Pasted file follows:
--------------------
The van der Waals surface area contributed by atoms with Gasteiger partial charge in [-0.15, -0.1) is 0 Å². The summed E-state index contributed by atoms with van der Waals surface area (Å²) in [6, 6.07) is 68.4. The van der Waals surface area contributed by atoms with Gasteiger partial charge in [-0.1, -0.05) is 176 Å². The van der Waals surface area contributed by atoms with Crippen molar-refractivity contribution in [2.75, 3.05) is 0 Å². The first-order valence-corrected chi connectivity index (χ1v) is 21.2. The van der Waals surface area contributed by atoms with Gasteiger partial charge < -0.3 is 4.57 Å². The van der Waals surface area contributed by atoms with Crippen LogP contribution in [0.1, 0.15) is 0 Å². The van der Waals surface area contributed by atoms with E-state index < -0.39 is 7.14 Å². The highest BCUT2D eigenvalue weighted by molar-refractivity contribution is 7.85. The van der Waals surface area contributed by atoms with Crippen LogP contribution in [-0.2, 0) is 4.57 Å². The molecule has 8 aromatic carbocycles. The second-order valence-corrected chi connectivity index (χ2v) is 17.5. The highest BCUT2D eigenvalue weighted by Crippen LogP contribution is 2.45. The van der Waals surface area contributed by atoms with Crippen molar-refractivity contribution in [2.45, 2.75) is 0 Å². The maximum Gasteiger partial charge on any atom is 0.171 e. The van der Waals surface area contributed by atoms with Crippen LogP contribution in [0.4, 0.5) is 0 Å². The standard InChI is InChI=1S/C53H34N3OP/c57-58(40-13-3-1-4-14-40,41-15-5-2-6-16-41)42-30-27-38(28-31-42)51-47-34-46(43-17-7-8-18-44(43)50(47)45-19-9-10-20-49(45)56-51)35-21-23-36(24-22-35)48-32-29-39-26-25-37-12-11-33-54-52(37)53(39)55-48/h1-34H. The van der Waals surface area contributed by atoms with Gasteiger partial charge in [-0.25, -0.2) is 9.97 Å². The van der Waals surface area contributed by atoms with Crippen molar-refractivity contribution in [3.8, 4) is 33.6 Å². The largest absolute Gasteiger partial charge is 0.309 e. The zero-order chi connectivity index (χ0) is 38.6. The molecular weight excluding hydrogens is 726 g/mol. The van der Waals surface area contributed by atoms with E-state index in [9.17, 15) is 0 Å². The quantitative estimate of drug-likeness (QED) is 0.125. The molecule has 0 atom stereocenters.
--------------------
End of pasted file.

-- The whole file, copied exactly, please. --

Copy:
The van der Waals surface area contributed by atoms with Gasteiger partial charge in [-0.15, -0.1) is 0 Å². The summed E-state index contributed by atoms with van der Waals surface area (Å²) in [6, 6.07) is 68.4. The van der Waals surface area contributed by atoms with Gasteiger partial charge in [-0.1, -0.05) is 176 Å². The van der Waals surface area contributed by atoms with Crippen molar-refractivity contribution in [2.75, 3.05) is 0 Å². The first-order valence-corrected chi connectivity index (χ1v) is 21.2. The van der Waals surface area contributed by atoms with Gasteiger partial charge < -0.3 is 4.57 Å². The van der Waals surface area contributed by atoms with Crippen LogP contribution in [0.1, 0.15) is 0 Å². The van der Waals surface area contributed by atoms with E-state index < -0.39 is 7.14 Å². The highest BCUT2D eigenvalue weighted by molar-refractivity contribution is 7.85. The van der Waals surface area contributed by atoms with Crippen LogP contribution in [-0.2, 0) is 4.57 Å². The molecule has 8 aromatic carbocycles. The second-order valence-corrected chi connectivity index (χ2v) is 17.5. The highest BCUT2D eigenvalue weighted by Crippen LogP contribution is 2.45. The van der Waals surface area contributed by atoms with Crippen molar-refractivity contribution in [2.45, 2.75) is 0 Å². The maximum Gasteiger partial charge on any atom is 0.171 e. The van der Waals surface area contributed by atoms with Crippen LogP contribution in [0.4, 0.5) is 0 Å². The standard InChI is InChI=1S/C53H34N3OP/c57-58(40-13-3-1-4-14-40,41-15-5-2-6-16-41)42-30-27-38(28-31-42)51-47-34-46(43-17-7-8-18-44(43)50(47)45-19-9-10-20-49(45)56-51)35-21-23-36(24-22-35)48-32-29-39-26-25-37-12-11-33-54-52(37)53(39)55-48/h1-34H. The van der Waals surface area contributed by atoms with Gasteiger partial charge in [-0.25, -0.2) is 9.97 Å². The van der Waals surface area contributed by atoms with Crippen molar-refractivity contribution in [3.8, 4) is 33.6 Å². The largest absolute Gasteiger partial charge is 0.309 e. The zero-order chi connectivity index (χ0) is 38.6. The molecular weight excluding hydrogens is 726 g/mol. The van der Waals surface area contributed by atoms with E-state index in [9.17, 15) is 0 Å². The quantitative estimate of drug-likeness (QED) is 0.125. The molecule has 0 atom stereocenters.